Mr. Chappelle's neighborhood
If there is a movie that can make you feel optimistic about the possibilities of forming community in America, Dave Chappelle’s Block Party is it. In September 2004 Chappelle, an African-American stand-up comic, celebrated his $50 million contract with Comedy Central by throwing a free hip-hop party in Bedford-Stuyvesant, Brooklyn. A crew of musically gifted pals performed for thousands of guests. Many came from his hometown of Yellow Springs, Ohio, with Chapelle providing the bus and hotel accommodations.
The movie, directed by Michel Gondry (Eternal Sunshine of the Spotless Mind), is a loose-limbed account of the event as well as the process that led up to it—like Chappelle’s booking the marching band from Central State (Ohio) University.
Inclusive is the word for Chappelle’s approach. He goes out of his way to gather celebrants of all ages, including the middle-aged white ladies who run a convenience store and the aging white hippie couple who occupy the “Broken Angel,” a wonderfully dilapidated house on the corner that is earmarked for the block party. They decline; they don’t care for rap. But neither Chappelle nor the movie quibbles with their taste.
Block Party pays homage to American variety and American eccentricity. The interaction between the party’s host and the “Broken Angel” owners is playful and sweet-spirited. So is Chappelle’s stand-up routine, even when he burlesques relations between the races. His determination to keep the event in the sunshine corner is echoed by the beneficiaries of his largesse. In one charming sequence, a couple of black teenage boys tell how they refused to get into it with a white man who made a racist comment because they were keeping their eyes on the prize—the block party.
There’s also a lovely rapport between Chappelle and Luz Grice, who runs a day-care center and is proud to introduce her children. Grice balances a commitment to her charges that seems like a holy mission with a schoolgirl smile that bubbles through her face like a fresh-water spring.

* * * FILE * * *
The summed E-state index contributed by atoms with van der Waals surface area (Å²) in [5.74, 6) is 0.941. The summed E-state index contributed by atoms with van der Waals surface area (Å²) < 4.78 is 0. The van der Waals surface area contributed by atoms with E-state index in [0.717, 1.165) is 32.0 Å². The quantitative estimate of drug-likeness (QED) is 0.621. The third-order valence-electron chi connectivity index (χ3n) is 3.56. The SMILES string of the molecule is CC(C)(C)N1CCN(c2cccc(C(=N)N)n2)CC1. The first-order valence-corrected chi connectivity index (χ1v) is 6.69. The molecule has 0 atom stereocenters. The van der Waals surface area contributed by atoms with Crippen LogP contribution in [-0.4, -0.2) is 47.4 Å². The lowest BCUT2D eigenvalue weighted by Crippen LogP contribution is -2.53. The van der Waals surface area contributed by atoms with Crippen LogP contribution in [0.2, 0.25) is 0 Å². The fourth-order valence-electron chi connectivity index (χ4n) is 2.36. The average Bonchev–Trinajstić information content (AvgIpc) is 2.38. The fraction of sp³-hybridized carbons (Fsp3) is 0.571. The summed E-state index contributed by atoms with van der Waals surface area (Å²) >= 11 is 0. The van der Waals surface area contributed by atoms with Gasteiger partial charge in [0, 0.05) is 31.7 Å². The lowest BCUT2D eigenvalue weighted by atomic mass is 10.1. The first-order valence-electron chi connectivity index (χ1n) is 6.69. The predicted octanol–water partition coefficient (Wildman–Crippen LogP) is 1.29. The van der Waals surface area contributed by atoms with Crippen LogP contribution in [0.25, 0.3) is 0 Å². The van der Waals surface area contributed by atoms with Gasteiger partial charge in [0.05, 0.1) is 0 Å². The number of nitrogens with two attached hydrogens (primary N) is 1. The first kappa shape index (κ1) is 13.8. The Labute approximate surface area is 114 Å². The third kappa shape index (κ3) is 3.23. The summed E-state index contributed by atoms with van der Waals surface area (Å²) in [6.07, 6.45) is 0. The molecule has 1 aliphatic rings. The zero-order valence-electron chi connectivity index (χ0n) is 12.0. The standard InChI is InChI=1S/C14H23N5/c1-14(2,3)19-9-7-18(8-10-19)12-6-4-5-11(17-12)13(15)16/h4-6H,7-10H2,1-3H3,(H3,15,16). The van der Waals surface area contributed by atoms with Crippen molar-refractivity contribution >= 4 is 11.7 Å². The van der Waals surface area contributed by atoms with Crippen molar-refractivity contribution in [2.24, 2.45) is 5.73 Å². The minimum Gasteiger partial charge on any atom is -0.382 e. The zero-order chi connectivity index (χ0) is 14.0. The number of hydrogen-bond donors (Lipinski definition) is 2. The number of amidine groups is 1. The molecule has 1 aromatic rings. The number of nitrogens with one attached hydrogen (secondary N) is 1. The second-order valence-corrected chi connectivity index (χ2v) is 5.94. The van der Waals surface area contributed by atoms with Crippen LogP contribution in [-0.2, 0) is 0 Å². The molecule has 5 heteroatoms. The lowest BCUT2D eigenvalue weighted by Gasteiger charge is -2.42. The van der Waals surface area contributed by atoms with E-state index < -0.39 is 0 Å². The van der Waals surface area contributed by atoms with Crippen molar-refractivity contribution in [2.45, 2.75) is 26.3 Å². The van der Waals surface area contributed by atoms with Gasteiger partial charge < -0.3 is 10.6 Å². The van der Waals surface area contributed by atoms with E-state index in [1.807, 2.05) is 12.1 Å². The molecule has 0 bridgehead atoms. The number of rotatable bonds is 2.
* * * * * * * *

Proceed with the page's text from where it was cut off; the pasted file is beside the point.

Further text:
One of the alumni of the center is the murdered rapper Biggie Smalls, who in this movie is presented not as a martyr or even as a casualty but as an artist to whose talent the kids can aspire. The touching tribute the movie pays to him underscores his loss without diminishing the film’s jubilant tone.
The musical acts are terrific, and Gondry shoots their contributions with appreciative warmth. They include the militant rappers Dead Prez, the sweet-voiced singer and guitarist Kanye West, the former rapper—now first-rate stage and film actor—Mos Def (the costar of the new 16 Blocks), and three women who make you both stare in wonder and grin with delight. Erykah Badu sings the lovely “Back in the Day” under a massive Afro weave; when the wind whips up and threatens to blow it off her head, she tosses it like a musician dealing efficiently with a broken guitar string and then jumping back into the number. Big-boned, barrel-voiced Jill Scott is an even more formidable force of nature than that wind. And in arguably the most amazing moment in the movie, Lauryn Hill devises a way to get around her record company’s refusal to let her perform her solo output: she, Wyclef Jean and Pras stage a reunion of their celebrated band the Fugees. The boys and girls from CSU’s marching band look blissed out when she re-creates her celebrated cover of Roberta Flack’s “Killing Me Softly.”
Gondry keeps returning to the college kids, who are all black. After the Fugees’ set, some of them venture onto the stage to hang out with Wyclef, a Haitian émigré who talks about teaching himself English when he arrived in America and, without a hint of condescension, invites them to tell him individually what they would do if they got elected president. Congratulating them on going to the university, he urges them not to blame whites for whatever obstacles they may have encountered and trumpets the importance of libraries.
His words build on Chappelle’s generosity, which isn’t color-blind but is open-armed and open-hearted, and on the all-embracing attitude of Luz Grice, who wants to make sure Chappelle knows that her day-care center is now serving Caucasians as well as African Americans and Hispanics. The neighborhood served by this block party appears to be about as big as all outdoors.